Microsoft Was Built for the COVID-19 Crisis

Microsoft Was Built for the COVID-19 Crisis

Put your hand up if you knew Microsoft (MSFT) was going to be a huge winner in the pandemic.

I knew that it would do well, but I didn’t think others would do so poorly.

The Redmond, Wash. software giant announced Monday that its cloud business saw revenues rise 775% in regions that have embraced social distancing. It turns out working from home is a boon for companies that provide IT infrastructure.

The good news for you as an investor is that this monster trend is only getting started.

Our service has featured a position in Microsoft from the start. I added shares originally because Azure, its cloud computing business, was the only legitimate rival to Amazon Web Services. Together, the firms have locked down enterprise and non-profit customers making the transition to cloud computing. This overall shift is expected to be worth $623 billion by 2023.

The appeal is the promise of reduced costs. In theory, cloud clients get to focus on managing workloads and software. They get to make changes quickly and move with the flow. All the concerns about hardware upgrades and infrastructure are abstracted away by the cloud firms.

At least that’s how it’s supposed to work.

The reality is that these cloud customers find themselves locked into ecosystems that become more expensive over time because of the high cost of migration, talent and the systems needed to run workflows efficiently across multiple platforms. Worse, after the initial investment, many clients feel there is no cost-effective way out.

In other words, it means that AWS, Azure and the other large cloud infrastructure providers are essentially trapping current customers into their system with no practical way out. This is huge for future profits.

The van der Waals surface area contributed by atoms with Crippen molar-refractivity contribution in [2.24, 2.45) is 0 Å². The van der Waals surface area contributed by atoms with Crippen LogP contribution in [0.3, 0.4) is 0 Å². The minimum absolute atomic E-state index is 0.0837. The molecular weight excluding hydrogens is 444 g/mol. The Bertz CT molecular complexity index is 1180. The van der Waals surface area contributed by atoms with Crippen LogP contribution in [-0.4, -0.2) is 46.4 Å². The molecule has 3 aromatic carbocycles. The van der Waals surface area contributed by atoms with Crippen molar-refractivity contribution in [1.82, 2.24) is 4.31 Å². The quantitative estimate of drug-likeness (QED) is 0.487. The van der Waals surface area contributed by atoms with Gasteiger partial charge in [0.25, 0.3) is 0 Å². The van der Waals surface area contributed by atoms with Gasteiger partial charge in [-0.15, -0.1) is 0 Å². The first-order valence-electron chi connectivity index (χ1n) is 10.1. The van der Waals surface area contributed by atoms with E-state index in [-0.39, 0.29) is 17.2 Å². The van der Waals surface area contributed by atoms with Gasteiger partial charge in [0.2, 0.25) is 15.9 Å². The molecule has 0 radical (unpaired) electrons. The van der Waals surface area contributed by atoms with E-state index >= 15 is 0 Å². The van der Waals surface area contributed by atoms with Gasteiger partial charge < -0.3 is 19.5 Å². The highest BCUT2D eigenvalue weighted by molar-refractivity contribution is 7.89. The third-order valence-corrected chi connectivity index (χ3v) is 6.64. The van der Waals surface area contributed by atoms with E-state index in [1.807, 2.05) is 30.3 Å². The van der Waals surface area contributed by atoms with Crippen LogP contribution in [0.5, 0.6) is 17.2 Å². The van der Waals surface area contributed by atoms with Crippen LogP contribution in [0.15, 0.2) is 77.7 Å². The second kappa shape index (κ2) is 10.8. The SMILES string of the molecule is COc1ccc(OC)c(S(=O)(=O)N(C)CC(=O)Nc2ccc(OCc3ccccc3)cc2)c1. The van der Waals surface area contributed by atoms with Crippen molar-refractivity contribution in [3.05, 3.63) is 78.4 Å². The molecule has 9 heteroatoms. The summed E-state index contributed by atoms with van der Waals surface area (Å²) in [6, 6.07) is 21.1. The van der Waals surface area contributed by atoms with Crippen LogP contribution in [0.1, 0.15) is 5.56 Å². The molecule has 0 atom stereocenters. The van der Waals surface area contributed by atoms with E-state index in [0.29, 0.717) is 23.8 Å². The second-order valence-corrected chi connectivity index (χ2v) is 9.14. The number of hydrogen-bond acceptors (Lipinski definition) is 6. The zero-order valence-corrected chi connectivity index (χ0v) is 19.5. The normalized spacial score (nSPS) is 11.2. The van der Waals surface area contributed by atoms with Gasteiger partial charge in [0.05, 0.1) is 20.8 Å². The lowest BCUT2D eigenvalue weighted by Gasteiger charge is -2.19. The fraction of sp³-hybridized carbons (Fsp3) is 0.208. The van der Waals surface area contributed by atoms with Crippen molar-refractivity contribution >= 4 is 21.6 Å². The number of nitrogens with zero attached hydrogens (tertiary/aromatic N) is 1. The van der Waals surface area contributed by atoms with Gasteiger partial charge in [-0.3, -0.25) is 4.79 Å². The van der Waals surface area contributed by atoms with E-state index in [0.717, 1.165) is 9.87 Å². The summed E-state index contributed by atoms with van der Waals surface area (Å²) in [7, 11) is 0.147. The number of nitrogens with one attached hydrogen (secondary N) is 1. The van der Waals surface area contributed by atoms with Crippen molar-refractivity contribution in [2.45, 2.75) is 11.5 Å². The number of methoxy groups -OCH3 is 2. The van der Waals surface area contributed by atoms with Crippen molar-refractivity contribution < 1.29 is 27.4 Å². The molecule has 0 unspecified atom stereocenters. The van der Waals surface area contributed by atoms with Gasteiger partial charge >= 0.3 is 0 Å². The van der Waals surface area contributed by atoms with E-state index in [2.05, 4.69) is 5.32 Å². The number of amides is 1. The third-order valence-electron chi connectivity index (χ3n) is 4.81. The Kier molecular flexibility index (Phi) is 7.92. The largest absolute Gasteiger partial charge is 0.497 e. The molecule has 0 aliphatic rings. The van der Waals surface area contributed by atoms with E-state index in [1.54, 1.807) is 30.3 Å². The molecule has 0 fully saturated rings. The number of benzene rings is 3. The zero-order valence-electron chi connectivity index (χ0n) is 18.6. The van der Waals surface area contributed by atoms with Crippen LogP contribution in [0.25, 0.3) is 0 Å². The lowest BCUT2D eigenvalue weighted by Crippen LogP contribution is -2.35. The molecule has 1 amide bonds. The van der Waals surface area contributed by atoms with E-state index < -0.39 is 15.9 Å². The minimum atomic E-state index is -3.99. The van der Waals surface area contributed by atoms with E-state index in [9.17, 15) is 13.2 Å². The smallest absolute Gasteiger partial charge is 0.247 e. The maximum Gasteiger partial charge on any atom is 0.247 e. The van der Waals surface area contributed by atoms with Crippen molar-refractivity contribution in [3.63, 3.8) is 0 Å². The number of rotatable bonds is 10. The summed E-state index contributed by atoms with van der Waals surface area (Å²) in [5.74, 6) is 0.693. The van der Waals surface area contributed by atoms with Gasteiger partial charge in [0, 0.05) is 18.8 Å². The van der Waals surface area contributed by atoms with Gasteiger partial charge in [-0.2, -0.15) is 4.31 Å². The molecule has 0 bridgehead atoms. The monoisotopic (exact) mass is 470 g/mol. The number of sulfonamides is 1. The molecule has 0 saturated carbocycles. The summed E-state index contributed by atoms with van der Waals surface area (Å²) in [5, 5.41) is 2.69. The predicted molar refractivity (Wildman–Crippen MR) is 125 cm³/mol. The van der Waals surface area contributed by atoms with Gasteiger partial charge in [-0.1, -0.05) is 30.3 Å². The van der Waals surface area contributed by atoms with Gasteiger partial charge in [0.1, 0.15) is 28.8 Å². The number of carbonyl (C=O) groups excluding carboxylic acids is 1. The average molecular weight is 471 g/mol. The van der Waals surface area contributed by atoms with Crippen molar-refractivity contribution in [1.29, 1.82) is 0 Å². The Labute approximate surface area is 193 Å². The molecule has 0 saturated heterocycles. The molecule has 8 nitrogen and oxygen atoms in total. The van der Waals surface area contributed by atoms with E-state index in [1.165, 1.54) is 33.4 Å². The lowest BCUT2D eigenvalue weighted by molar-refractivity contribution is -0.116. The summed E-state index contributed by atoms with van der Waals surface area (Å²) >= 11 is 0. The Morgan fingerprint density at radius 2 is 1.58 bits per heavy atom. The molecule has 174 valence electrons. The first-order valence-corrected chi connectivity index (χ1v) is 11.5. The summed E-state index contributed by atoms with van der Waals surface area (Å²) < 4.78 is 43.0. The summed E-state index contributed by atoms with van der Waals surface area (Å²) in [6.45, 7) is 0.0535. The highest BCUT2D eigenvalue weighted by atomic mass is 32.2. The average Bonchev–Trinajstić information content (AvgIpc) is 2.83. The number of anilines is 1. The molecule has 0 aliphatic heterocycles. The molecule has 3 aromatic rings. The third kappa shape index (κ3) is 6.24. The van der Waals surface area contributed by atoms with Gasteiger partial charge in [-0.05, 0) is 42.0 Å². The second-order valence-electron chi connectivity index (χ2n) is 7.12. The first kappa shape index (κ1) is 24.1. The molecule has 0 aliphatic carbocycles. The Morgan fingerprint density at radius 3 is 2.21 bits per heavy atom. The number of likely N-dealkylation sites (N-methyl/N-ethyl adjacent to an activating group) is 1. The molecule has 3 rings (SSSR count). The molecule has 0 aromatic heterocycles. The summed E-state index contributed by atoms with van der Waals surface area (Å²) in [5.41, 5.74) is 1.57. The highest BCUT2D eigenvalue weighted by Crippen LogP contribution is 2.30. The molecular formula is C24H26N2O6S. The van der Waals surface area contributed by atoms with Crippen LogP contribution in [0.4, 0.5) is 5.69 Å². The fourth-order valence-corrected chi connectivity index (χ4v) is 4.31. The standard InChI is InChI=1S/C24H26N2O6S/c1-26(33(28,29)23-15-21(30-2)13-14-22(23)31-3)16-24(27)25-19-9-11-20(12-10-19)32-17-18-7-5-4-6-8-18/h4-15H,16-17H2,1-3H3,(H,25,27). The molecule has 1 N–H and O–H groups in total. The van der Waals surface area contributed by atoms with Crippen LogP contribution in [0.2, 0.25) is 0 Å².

According to Canalys, an independent market research firm, cloud infrastructure spending accelerated to $80 billion in 2018, up from $55 billion only a year earlier.

Another research firm, IDC, noted that Infrastructure-as-a-Service had an average compound growth rate of 33.7% over five years, making it the fastest growing segment in cloud computing.

Related Post: Microsoft’s Scale is Winning the Cloud Race

Scalability is the biggest reason so many companies are moving to the cloud. Clients pay for data processing, storage and bandwidth as needed. That’s been a huge plus in the uneven era of COVID-19.

Think about this, only two months ago, the current scale of the work-from-home movement was unimaginable. On-site servers would have been overwhelmed by the demand. Luckily, Azure and AWS have been able to keep pace. And now we are beginning to see some of the fruits of their investment playout in corporate statements.

There were few people that actually thought AWS and Azure would be big winners in the COVID-19 crisis. However, the companies were able to combat troubles by being well managed and because they were built to take advantage of rapid changes in their clients’ business models.

Related post: New Boom in Telecommuting Ushered in by COVID-19 Chaos

Currently, Amazon is up 3.3% YDT, while Microsoft is only down 1.3%. With this said, let’s remember that the S&P 500 is currently down over 22% YTD.

Microsoft is represented by the blue line, Amazon by the red. Source: Google Finance

Investors should buy Microsoft into major declines. After all, it is only going up from here.

Best Wishes,

Jon D. Markman

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